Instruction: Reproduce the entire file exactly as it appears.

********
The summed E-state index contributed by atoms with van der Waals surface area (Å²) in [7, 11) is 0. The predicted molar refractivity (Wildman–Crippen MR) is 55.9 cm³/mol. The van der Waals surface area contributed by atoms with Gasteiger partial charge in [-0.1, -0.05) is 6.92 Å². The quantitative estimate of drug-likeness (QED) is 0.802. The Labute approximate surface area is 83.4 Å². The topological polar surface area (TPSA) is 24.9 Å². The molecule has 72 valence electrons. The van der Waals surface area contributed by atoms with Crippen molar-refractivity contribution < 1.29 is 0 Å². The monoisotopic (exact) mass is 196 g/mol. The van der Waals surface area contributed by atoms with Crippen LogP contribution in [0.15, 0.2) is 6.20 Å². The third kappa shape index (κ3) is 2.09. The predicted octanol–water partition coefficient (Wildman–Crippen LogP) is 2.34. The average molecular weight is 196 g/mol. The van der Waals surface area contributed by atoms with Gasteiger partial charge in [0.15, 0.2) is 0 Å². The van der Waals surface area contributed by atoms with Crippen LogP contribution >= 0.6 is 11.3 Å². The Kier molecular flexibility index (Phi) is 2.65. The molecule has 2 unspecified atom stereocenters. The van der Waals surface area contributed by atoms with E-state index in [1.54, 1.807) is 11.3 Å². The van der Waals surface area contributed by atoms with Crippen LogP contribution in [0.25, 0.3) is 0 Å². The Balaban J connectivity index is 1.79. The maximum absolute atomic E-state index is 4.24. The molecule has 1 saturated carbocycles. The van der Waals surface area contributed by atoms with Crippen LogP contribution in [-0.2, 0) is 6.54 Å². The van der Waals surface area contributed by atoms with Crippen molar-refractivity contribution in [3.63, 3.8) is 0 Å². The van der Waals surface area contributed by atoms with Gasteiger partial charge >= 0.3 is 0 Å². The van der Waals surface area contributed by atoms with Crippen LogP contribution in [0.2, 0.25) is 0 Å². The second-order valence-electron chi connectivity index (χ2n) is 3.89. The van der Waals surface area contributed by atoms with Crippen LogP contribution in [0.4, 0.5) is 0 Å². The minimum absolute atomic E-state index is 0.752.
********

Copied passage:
The summed E-state index contributed by atoms with van der Waals surface area (Å²) in [7, 11) is 0. The predicted molar refractivity (Wildman–Crippen MR) is 55.9 cm³/mol. The van der Waals surface area contributed by atoms with Gasteiger partial charge in [-0.1, -0.05) is 6.92 Å². The quantitative estimate of drug-likeness (QED) is 0.802. The Labute approximate surface area is 83.4 Å². The topological polar surface area (TPSA) is 24.9 Å². The molecule has 72 valence electrons. The van der Waals surface area contributed by atoms with Crippen molar-refractivity contribution < 1.29 is 0 Å². The monoisotopic (exact) mass is 196 g/mol. The van der Waals surface area contributed by atoms with Crippen LogP contribution in [0.15, 0.2) is 6.20 Å². The third kappa shape index (κ3) is 2.09. The predicted octanol–water partition coefficient (Wildman–Crippen LogP) is 2.34. The average molecular weight is 196 g/mol. The van der Waals surface area contributed by atoms with Gasteiger partial charge in [0.15, 0.2) is 0 Å². The van der Waals surface area contributed by atoms with Crippen LogP contribution >= 0.6 is 11.3 Å². The Kier molecular flexibility index (Phi) is 2.65. The molecule has 2 unspecified atom stereocenters. The van der Waals surface area contributed by atoms with E-state index in [1.54, 1.807) is 11.3 Å². The van der Waals surface area contributed by atoms with Crippen LogP contribution in [0.25, 0.3) is 0 Å². The Balaban J connectivity index is 1.79. The maximum absolute atomic E-state index is 4.24. The molecule has 1 saturated carbocycles. The van der Waals surface area contributed by atoms with Crippen LogP contribution in [-0.2, 0) is 6.54 Å². The van der Waals surface area contributed by atoms with Crippen molar-refractivity contribution in [3.63, 3.8) is 0 Å². The van der Waals surface area contributed by atoms with Gasteiger partial charge >= 0.3 is 0 Å². The van der Waals surface area contributed by atoms with Crippen LogP contribution in [0.2, 0.25) is 0 Å². The second-order valence-electron chi connectivity index (χ2n) is 3.89. The van der Waals surface area contributed by atoms with Crippen LogP contribution in [0.4, 0.5) is 0 Å². The minimum absolute atomic E-state index is 0.752.